Good Eats Sweet Treats


At last count, Beaufort County had more than 20 places where those who love ice cream, gelato, sorbet, soft-serve or fro-yo could get their fix of creamy goodness. While frozen yogurt sold by the ounce is the newest addition to Hilton Head Island and Bluffton, other options abound to satisfy cravings for something cold and sweet on a hot summer day.

The first ice cream shop opened on Hilton Head Island in the early 1970s. (Before that, Lowcountry residents had to travel to Savannah or make their ice cream at home). Many customers who first brought their kids to local ice cream shops are now treating their grandkids. The creamy, homemade goodness offered locally is the stuff of memories for locals and visitors alike.

Lowcountry residents and visitors take classic flavors such as Mint Chocolate Chip and French Vanilla for granted, but many shops also embrace innovation with upscale offerings such as Expresso, and kid-pleasing flavors including Superman.


This brightly-colored ice cream comes as a swirl of blue, red, and yellow—the three primary colors of Superman’s costume. In addition to regular ice cream, here are some of the varieties of frozen desserts available in the Lowcountry:


Very popular around the U.S., frozen yogurt got its mainstream debut in 1981, thanks to the chain TCBY. It’s based on the model of soft-serve but is lower in fat and offers a tangy taste, thanks to, well, the yogurt.


Gelato is Italian for “frozen.” The type sold locally is made with milk and small amounts of cream, and is typically less airy than ice cream and also lower in fat and calories. Gelato ripples and forms imperfect scoops because it’s so much denser than ice cream.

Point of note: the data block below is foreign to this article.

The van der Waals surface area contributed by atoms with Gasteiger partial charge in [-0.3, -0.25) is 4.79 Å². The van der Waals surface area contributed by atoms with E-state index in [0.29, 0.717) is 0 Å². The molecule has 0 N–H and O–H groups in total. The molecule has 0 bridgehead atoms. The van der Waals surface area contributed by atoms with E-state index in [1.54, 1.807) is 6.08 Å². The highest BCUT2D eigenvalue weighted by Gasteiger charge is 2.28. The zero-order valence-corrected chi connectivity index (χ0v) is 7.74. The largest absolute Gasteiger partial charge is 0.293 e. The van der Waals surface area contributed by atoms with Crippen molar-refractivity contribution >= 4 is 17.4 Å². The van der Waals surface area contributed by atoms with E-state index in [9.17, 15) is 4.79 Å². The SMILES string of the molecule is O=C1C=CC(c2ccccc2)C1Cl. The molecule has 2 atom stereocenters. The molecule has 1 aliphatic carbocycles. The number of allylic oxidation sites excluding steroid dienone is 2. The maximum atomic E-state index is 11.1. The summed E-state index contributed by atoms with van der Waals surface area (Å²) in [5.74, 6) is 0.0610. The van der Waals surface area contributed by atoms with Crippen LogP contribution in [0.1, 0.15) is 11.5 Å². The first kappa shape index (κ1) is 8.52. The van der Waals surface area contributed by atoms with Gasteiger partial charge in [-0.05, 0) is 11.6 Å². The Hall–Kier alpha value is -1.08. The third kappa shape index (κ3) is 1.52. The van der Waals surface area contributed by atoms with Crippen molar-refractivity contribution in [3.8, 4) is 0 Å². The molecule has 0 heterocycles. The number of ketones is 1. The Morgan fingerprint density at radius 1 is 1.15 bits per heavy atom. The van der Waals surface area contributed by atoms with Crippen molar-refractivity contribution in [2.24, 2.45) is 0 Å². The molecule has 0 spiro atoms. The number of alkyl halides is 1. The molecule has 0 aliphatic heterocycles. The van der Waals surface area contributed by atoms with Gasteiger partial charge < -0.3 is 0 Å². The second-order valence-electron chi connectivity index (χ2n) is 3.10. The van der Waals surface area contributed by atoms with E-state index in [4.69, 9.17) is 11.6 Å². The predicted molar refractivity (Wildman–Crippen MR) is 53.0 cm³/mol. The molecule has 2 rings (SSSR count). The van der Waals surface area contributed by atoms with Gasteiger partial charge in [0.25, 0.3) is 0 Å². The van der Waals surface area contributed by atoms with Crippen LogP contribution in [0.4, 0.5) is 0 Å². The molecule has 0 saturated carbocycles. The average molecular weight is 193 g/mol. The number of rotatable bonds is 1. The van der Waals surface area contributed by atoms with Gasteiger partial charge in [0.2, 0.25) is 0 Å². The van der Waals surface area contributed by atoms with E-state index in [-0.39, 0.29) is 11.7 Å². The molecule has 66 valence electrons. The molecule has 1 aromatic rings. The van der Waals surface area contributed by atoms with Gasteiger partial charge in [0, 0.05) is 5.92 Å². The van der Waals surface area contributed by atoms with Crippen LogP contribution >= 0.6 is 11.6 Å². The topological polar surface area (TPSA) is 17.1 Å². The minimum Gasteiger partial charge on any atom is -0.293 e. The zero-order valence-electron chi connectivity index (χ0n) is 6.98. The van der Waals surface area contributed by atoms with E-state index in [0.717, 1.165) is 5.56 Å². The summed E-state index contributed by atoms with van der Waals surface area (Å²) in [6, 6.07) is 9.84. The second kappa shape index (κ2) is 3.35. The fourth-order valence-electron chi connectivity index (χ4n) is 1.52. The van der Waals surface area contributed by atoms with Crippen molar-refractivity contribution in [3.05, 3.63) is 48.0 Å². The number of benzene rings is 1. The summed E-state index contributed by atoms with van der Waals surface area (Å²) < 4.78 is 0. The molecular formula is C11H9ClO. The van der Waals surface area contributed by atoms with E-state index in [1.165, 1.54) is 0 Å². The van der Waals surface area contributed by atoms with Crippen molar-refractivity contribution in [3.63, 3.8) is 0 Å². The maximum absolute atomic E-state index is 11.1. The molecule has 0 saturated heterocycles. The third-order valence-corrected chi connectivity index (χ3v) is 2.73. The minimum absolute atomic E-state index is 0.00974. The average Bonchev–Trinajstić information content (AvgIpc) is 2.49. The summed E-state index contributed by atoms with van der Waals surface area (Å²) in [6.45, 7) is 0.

icecream02ITALIAN ICE

Made with fruit and containing no dairy (although it may contain egg white), Italian ice is light and refreshing. 


A summertime classic, soft-serve was first created in the 1930s. It gets its super-smooth texture from air that’s introduced as the ingredients are frozen. Available in limited flavors including chocolate and vanilla, it’s most often served in a cone and can be dipped in melted chocolate.

Toppings give an added dimension to any frozen dessert. Rainbow sprinkles, crushed Reese’s Pieces, caramel, bits of Oreo cookies, fresh strawberries and slices of mango, hot fudge, whipped cream—the possibilities are endless. At locations with toppings bars, adult supervision is advised. But the dispensers at some shops make adding toppings easier.

Recently in Bluffton, two 12-year-old friends discussed their favorite time to get ice cream. They concurred that “two scoops” is the minimum amount of ice cream one should ever order, but disagreed about the age-old dilemma of cup versus cone.

“Go for a cone,” said Leon Mata, a rising eighth grader. “You get two desserts for the price of one.”